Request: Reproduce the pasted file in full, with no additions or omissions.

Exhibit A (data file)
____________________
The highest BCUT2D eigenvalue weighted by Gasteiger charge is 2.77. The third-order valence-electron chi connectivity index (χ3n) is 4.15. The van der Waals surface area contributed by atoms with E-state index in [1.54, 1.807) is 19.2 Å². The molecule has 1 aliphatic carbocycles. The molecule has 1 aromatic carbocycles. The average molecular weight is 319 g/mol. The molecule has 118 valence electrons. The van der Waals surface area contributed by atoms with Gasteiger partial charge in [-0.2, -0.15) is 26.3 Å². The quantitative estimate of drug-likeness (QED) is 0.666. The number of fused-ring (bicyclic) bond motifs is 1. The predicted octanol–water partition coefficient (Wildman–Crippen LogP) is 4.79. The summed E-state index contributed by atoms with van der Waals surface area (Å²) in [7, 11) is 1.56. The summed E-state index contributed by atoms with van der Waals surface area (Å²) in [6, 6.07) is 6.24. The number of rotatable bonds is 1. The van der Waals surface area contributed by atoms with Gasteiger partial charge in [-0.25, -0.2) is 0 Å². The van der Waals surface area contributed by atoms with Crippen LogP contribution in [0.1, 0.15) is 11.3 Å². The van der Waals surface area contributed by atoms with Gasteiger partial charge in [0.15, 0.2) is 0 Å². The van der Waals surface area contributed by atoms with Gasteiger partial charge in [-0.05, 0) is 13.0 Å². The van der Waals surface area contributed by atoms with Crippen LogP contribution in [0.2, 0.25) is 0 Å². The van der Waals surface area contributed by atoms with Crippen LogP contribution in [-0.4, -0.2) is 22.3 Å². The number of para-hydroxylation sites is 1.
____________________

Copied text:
The highest BCUT2D eigenvalue weighted by Gasteiger charge is 2.77. The third-order valence-electron chi connectivity index (χ3n) is 4.15. The van der Waals surface area contributed by atoms with E-state index in [1.54, 1.807) is 19.2 Å². The molecule has 1 aliphatic carbocycles. The molecule has 1 aromatic carbocycles. The average molecular weight is 319 g/mol. The molecule has 118 valence electrons. The van der Waals surface area contributed by atoms with Gasteiger partial charge in [-0.2, -0.15) is 26.3 Å². The quantitative estimate of drug-likeness (QED) is 0.666. The number of fused-ring (bicyclic) bond motifs is 1. The predicted octanol–water partition coefficient (Wildman–Crippen LogP) is 4.79. The summed E-state index contributed by atoms with van der Waals surface area (Å²) in [7, 11) is 1.56. The summed E-state index contributed by atoms with van der Waals surface area (Å²) in [6, 6.07) is 6.24. The number of rotatable bonds is 1. The van der Waals surface area contributed by atoms with Gasteiger partial charge in [-0.25, -0.2) is 0 Å². The van der Waals surface area contributed by atoms with Crippen LogP contribution in [0.1, 0.15) is 11.3 Å². The van der Waals surface area contributed by atoms with Gasteiger partial charge in [0.15, 0.2) is 0 Å². The van der Waals surface area contributed by atoms with Gasteiger partial charge in [-0.05, 0) is 13.0 Å². The van der Waals surface area contributed by atoms with Crippen LogP contribution in [0.2, 0.25) is 0 Å². The van der Waals surface area contributed by atoms with Crippen LogP contribution in [-0.4, -0.2) is 22.3 Å². The number of para-hydroxylation sites is 1.